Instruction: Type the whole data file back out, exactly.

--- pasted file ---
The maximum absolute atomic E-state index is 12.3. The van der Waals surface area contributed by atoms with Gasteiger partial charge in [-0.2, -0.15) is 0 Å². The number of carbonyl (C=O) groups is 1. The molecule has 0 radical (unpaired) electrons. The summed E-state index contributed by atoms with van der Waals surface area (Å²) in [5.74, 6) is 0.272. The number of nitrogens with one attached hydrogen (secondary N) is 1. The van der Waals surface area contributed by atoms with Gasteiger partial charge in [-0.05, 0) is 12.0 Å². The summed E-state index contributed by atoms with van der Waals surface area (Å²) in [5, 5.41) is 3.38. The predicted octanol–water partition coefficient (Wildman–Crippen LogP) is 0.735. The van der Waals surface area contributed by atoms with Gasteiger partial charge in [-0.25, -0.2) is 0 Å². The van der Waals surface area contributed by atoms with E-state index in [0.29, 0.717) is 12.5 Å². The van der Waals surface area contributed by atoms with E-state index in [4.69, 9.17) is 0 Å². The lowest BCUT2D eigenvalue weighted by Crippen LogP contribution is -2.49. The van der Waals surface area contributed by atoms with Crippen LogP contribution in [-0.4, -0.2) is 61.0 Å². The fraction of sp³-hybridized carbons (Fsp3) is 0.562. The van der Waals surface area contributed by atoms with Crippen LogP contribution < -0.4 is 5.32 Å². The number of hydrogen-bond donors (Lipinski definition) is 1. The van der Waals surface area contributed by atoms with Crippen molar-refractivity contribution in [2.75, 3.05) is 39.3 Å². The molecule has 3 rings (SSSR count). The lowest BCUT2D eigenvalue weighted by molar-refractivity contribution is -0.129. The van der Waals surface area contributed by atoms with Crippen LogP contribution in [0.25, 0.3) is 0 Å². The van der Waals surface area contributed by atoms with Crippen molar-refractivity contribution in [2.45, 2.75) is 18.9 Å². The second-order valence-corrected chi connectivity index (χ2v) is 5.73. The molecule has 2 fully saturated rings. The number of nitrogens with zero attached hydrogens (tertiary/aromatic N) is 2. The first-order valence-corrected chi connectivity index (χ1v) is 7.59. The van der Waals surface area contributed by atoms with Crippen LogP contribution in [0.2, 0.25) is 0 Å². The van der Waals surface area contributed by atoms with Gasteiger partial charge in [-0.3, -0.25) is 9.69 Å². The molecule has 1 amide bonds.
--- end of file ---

The maximum absolute atomic E-state index is 12.3. The van der Waals surface area contributed by atoms with Gasteiger partial charge in [-0.2, -0.15) is 0 Å². The number of carbonyl (C=O) groups is 1. The molecule has 0 radical (unpaired) electrons. The summed E-state index contributed by atoms with van der Waals surface area (Å²) in [5.74, 6) is 0.272. The number of nitrogens with one attached hydrogen (secondary N) is 1. The van der Waals surface area contributed by atoms with Gasteiger partial charge in [-0.05, 0) is 12.0 Å². The summed E-state index contributed by atoms with van der Waals surface area (Å²) in [5, 5.41) is 3.38. The predicted octanol–water partition coefficient (Wildman–Crippen LogP) is 0.735. The van der Waals surface area contributed by atoms with Gasteiger partial charge in [-0.25, -0.2) is 0 Å². The van der Waals surface area contributed by atoms with E-state index in [0.29, 0.717) is 12.5 Å². The van der Waals surface area contributed by atoms with E-state index in [4.69, 9.17) is 0 Å². The lowest BCUT2D eigenvalue weighted by Crippen LogP contribution is -2.49. The van der Waals surface area contributed by atoms with Crippen LogP contribution in [-0.4, -0.2) is 61.0 Å². The fraction of sp³-hybridized carbons (Fsp3) is 0.562. The van der Waals surface area contributed by atoms with Crippen LogP contribution < -0.4 is 5.32 Å². The number of hydrogen-bond donors (Lipinski definition) is 1. The van der Waals surface area contributed by atoms with Crippen molar-refractivity contribution in [2.75, 3.05) is 39.3 Å². The molecule has 3 rings (SSSR count). The lowest BCUT2D eigenvalue weighted by molar-refractivity contribution is -0.129. The van der Waals surface area contributed by atoms with Crippen LogP contribution in [0.25, 0.3) is 0 Å². The van der Waals surface area contributed by atoms with Crippen molar-refractivity contribution in [2.45, 2.75) is 18.9 Å². The second-order valence-corrected chi connectivity index (χ2v) is 5.73. The molecule has 2 fully saturated rings. The number of nitrogens with zero attached hydrogens (tertiary/aromatic N) is 2. The first-order valence-corrected chi connectivity index (χ1v) is 7.59. The van der Waals surface area contributed by atoms with Crippen LogP contribution in [0.2, 0.25) is 0 Å². The van der Waals surface area contributed by atoms with Gasteiger partial charge in [-0.3, -0.25) is 9.69 Å². The molecule has 1 amide bonds.